Miserable weather may have dampened British spirits this summer – but it has provided a much-needed boost for some businesses.
One that has felt the benefits of the sixth-wettest July since records began is Mecca bingo owner Rank where revenues since the start of last month are 17 per cent higher than a year earlier.
‘It’s been great bingo weather,’ boss John O’Reilly told the Daily Mail.
Punters have been preferring bingo to barbecues and the beach in recent weeks. Analysis by Deutsche Bank suggests the wider gambling market has also benefited as punters seeking refuge from the weather turned to online betting, casinos and slot machines.
While gambling revenues fell 6.6 per cent in June when the sun shone, they rose 6.4 per cent in July.
Hit: Cinemas have cashed in on the miserable weather with big hitters such as Barbie and Oppenheimer, starring actor Cillian Murphy (pictured)
‘As expected, a cooler and wetter July drove a return to growth, after a poor performance in June,’ said Deutsche analyst Simon Davies.
Another industry that has made headlines in recent weeks is the big screen.
While cinemas have cashed in on big hitters such as Barbie and Oppenheimer, starring actor Cillian Murphy, many families have also been grabbing seats in a bid to dodge the dreary weather.
The release of the two blockbusters at the end of July resulted in the biggest weekend for UK cinema since 2019, according to the UK Cinema Association.
The films garnered almost £30million in box office sales while Vue, which is Europe’s largest privately owned cinema operator, mpoagen said that it enjoyed its second-biggest weekend ever for admissions.
Ten-pin bowling has also proved to be popular as families seek affordable activities close to home during the school holidays.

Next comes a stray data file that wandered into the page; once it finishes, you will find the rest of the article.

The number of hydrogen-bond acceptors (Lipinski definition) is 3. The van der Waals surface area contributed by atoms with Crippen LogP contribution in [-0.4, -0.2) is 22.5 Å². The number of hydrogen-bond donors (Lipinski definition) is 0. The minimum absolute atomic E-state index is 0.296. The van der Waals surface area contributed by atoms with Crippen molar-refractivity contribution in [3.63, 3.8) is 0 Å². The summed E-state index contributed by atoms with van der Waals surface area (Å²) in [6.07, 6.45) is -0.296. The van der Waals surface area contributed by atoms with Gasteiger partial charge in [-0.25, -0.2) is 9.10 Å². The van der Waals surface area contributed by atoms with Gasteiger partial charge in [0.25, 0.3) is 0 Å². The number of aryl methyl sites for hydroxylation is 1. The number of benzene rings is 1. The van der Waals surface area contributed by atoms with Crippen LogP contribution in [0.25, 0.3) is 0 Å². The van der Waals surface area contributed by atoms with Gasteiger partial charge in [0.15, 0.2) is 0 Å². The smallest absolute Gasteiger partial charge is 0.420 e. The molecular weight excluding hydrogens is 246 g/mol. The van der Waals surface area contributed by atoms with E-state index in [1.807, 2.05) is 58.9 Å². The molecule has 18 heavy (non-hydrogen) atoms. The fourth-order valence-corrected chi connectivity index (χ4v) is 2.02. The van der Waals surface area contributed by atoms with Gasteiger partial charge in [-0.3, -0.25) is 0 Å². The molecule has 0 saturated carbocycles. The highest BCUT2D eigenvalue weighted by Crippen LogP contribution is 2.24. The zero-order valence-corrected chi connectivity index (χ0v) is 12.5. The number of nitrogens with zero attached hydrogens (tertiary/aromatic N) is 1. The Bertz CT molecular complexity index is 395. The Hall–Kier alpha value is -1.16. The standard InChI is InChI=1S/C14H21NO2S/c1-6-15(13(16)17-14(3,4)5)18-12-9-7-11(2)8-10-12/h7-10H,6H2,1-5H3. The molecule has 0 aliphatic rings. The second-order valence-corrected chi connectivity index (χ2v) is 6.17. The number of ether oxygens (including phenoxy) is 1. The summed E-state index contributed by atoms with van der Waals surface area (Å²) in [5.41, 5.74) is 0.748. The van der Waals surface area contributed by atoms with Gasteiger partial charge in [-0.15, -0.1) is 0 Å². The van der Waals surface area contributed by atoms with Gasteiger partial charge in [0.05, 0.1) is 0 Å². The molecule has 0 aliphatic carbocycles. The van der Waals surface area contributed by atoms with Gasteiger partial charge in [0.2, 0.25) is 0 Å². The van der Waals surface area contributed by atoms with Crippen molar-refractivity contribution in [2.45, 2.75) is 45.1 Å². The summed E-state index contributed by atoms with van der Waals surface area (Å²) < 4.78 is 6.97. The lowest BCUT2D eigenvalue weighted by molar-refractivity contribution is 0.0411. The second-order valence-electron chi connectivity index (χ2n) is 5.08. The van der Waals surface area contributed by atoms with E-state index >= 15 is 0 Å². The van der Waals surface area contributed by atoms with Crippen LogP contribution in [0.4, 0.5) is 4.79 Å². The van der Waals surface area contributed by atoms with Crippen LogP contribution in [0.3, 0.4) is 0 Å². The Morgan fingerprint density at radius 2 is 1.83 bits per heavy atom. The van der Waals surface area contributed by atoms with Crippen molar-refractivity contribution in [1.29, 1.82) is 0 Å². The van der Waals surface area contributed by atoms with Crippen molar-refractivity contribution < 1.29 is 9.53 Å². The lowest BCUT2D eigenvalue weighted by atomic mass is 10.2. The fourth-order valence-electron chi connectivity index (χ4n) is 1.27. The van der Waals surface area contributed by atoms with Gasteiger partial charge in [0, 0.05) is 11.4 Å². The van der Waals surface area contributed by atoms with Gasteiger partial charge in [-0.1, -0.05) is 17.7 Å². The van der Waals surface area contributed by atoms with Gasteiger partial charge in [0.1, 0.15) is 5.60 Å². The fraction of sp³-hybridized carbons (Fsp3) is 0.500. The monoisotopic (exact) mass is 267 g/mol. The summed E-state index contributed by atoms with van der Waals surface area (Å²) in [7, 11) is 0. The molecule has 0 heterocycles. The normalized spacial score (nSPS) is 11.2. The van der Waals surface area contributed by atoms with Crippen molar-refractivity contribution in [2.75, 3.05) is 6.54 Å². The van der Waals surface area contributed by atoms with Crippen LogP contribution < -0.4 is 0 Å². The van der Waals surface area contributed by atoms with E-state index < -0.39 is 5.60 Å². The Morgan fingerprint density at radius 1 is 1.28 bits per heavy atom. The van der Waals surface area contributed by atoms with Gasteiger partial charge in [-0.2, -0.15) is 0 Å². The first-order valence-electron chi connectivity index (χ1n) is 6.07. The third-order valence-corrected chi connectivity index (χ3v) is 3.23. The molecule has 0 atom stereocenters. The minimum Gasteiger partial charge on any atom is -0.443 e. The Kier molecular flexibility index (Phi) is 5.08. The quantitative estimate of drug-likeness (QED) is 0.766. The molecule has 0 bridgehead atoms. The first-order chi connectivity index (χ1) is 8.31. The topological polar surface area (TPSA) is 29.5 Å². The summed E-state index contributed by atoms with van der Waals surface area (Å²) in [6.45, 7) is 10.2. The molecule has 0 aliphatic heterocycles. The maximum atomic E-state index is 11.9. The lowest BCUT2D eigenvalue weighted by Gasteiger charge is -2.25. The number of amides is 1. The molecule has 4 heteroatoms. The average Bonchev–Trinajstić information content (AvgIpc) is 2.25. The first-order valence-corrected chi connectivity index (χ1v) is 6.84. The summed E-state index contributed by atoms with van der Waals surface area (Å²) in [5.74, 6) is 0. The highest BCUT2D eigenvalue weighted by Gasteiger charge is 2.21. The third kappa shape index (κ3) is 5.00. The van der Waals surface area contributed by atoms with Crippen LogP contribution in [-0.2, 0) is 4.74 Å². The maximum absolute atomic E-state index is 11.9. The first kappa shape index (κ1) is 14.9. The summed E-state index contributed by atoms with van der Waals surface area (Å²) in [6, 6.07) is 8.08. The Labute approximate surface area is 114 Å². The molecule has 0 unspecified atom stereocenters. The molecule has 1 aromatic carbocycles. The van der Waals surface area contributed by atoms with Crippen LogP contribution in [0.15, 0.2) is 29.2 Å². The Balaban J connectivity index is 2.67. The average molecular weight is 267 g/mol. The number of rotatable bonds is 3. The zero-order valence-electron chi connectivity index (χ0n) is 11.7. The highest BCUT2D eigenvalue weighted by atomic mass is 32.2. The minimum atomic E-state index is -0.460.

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‘It’s cheaper now to come bowling than it ever was before, comparatively to everything else,’ according to Stephen Burns, the chief executive of Hollywood Bowl.
‘This isn’t something you have to do, you don’t have to come bowling.
‘The reality is most people will open their curtains on a wet Saturday morning and go ‘what are we going to do to keep the kids occupied?’
Sophie Lund-Yates, analyst at Hargreaves Lansdown, said: ‘While one season of helpful weather won’t be enough to offset the broader challenges these sectors face, it’s certainly a helpful boost, and a strong reminder of the UK’s remaining willingness to spend outside of home.’
Despite the boost from the wet weather, Rank, which also owns Grosvenor Casinos, continues to grapple with high wage and energy costs, as well as ongoing regulatory changes.
Although the group said that its revenues climbed by 6 per cent in the year ending June to £681million, it fell into the red, swinging from a profit of £73million to a £123million loss.
Rank has been forced to shut 15 Mecca sites during the year as cost of living concerns affect demand.
And business at its Grosvenor arm has been held back by ‘the slow return of overseas visitors to London’s casinos and the more general pressures on the consumer’s discretionary expenditure’, O’Reilly said.
But he was optimistic for the next 12 months – especially as inflationary pressures ease.
However, Rank’s share price was down by 1.6 per cent, or 1.4p, to 88p yesterday.
Danni Hewson, head of financial analysis at AJ Bell, said: ‘The weather seems to have been its saving grace.
‘A dismal summer has forced people to find their fun indoors and revenues have shot up since the rain began to fall.
‘And as inflationary pressures ease the optimistic outlook seems well-placed.’